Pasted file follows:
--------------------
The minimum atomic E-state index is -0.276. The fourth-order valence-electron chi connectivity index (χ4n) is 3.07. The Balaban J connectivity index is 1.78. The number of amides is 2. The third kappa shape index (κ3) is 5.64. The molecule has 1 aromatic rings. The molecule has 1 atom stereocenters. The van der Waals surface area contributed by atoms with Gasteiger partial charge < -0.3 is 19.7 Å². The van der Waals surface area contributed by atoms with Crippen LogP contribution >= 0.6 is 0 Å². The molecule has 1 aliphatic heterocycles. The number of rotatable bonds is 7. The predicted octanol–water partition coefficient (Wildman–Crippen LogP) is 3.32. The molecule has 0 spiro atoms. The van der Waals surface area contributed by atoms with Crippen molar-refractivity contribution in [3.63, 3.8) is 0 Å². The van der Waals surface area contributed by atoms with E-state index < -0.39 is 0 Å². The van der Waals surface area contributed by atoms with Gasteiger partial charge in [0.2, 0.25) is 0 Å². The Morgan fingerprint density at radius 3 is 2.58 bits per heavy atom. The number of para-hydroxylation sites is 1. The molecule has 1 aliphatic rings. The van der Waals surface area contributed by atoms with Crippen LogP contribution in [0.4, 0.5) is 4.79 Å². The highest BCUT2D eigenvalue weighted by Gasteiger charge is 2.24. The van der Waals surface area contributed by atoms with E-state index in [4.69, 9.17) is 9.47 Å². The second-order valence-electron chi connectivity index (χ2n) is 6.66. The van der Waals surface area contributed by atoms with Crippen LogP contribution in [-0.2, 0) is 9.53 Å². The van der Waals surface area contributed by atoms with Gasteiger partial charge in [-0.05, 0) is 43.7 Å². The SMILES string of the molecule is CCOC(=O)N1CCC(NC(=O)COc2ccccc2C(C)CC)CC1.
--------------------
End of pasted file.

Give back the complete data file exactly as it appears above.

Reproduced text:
The minimum atomic E-state index is -0.276. The fourth-order valence-electron chi connectivity index (χ4n) is 3.07. The Balaban J connectivity index is 1.78. The number of amides is 2. The third kappa shape index (κ3) is 5.64. The molecule has 1 aromatic rings. The molecule has 1 atom stereocenters. The van der Waals surface area contributed by atoms with Gasteiger partial charge < -0.3 is 19.7 Å². The van der Waals surface area contributed by atoms with Crippen LogP contribution >= 0.6 is 0 Å². The molecule has 1 aliphatic heterocycles. The number of rotatable bonds is 7. The predicted octanol–water partition coefficient (Wildman–Crippen LogP) is 3.32. The molecule has 0 spiro atoms. The van der Waals surface area contributed by atoms with Crippen molar-refractivity contribution in [3.63, 3.8) is 0 Å². The van der Waals surface area contributed by atoms with E-state index < -0.39 is 0 Å². The van der Waals surface area contributed by atoms with Gasteiger partial charge in [0.2, 0.25) is 0 Å². The Morgan fingerprint density at radius 3 is 2.58 bits per heavy atom. The number of para-hydroxylation sites is 1. The molecule has 1 aliphatic rings. The van der Waals surface area contributed by atoms with Crippen LogP contribution in [0.4, 0.5) is 4.79 Å². The highest BCUT2D eigenvalue weighted by Gasteiger charge is 2.24. The van der Waals surface area contributed by atoms with E-state index in [4.69, 9.17) is 9.47 Å². The second-order valence-electron chi connectivity index (χ2n) is 6.66. The van der Waals surface area contributed by atoms with Crippen LogP contribution in [-0.2, 0) is 9.53 Å². The van der Waals surface area contributed by atoms with Gasteiger partial charge in [-0.05, 0) is 43.7 Å². The SMILES string of the molecule is CCOC(=O)N1CCC(NC(=O)COc2ccccc2C(C)CC)CC1.